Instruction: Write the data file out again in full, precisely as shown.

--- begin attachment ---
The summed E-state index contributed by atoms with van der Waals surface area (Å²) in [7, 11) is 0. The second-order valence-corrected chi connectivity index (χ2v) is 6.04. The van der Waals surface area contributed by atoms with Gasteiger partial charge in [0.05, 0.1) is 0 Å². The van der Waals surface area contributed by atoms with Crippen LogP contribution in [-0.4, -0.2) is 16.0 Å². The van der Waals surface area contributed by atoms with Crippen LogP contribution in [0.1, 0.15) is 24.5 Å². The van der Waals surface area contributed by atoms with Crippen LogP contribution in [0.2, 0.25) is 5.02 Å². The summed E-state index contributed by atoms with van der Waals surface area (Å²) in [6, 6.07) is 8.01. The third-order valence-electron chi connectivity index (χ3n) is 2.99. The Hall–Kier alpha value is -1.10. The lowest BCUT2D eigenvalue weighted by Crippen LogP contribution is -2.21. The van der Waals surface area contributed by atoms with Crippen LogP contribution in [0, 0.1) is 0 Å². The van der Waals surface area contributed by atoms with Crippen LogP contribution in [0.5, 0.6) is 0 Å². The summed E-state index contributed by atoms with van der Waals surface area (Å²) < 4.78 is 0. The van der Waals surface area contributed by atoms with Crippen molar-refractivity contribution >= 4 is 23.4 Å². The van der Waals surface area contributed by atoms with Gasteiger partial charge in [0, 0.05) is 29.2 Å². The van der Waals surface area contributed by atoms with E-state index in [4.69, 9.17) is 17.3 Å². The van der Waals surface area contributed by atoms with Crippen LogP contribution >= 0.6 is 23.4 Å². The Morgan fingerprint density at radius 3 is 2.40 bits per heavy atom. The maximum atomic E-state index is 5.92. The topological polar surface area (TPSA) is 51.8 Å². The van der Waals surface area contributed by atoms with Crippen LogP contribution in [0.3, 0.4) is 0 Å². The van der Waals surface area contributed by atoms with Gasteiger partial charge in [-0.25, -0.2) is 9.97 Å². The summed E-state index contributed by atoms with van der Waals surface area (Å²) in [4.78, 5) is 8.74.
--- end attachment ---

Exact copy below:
The summed E-state index contributed by atoms with van der Waals surface area (Å²) in [7, 11) is 0. The second-order valence-corrected chi connectivity index (χ2v) is 6.04. The van der Waals surface area contributed by atoms with Gasteiger partial charge in [0.05, 0.1) is 0 Å². The van der Waals surface area contributed by atoms with Crippen LogP contribution in [-0.4, -0.2) is 16.0 Å². The van der Waals surface area contributed by atoms with Crippen LogP contribution in [0.1, 0.15) is 24.5 Å². The van der Waals surface area contributed by atoms with Crippen LogP contribution in [0.2, 0.25) is 5.02 Å². The summed E-state index contributed by atoms with van der Waals surface area (Å²) in [6, 6.07) is 8.01. The third-order valence-electron chi connectivity index (χ3n) is 2.99. The Hall–Kier alpha value is -1.10. The lowest BCUT2D eigenvalue weighted by Crippen LogP contribution is -2.21. The van der Waals surface area contributed by atoms with Crippen LogP contribution in [0, 0.1) is 0 Å². The van der Waals surface area contributed by atoms with Crippen LogP contribution in [0.5, 0.6) is 0 Å². The summed E-state index contributed by atoms with van der Waals surface area (Å²) < 4.78 is 0. The van der Waals surface area contributed by atoms with Crippen molar-refractivity contribution >= 4 is 23.4 Å². The van der Waals surface area contributed by atoms with Gasteiger partial charge in [0, 0.05) is 29.2 Å². The van der Waals surface area contributed by atoms with E-state index in [4.69, 9.17) is 17.3 Å². The van der Waals surface area contributed by atoms with Crippen LogP contribution >= 0.6 is 23.4 Å². The Morgan fingerprint density at radius 3 is 2.40 bits per heavy atom. The maximum atomic E-state index is 5.92. The topological polar surface area (TPSA) is 51.8 Å². The van der Waals surface area contributed by atoms with Crippen LogP contribution in [0.3, 0.4) is 0 Å². The van der Waals surface area contributed by atoms with Gasteiger partial charge in [-0.25, -0.2) is 9.97 Å². The summed E-state index contributed by atoms with van der Waals surface area (Å²) in [4.78, 5) is 8.74.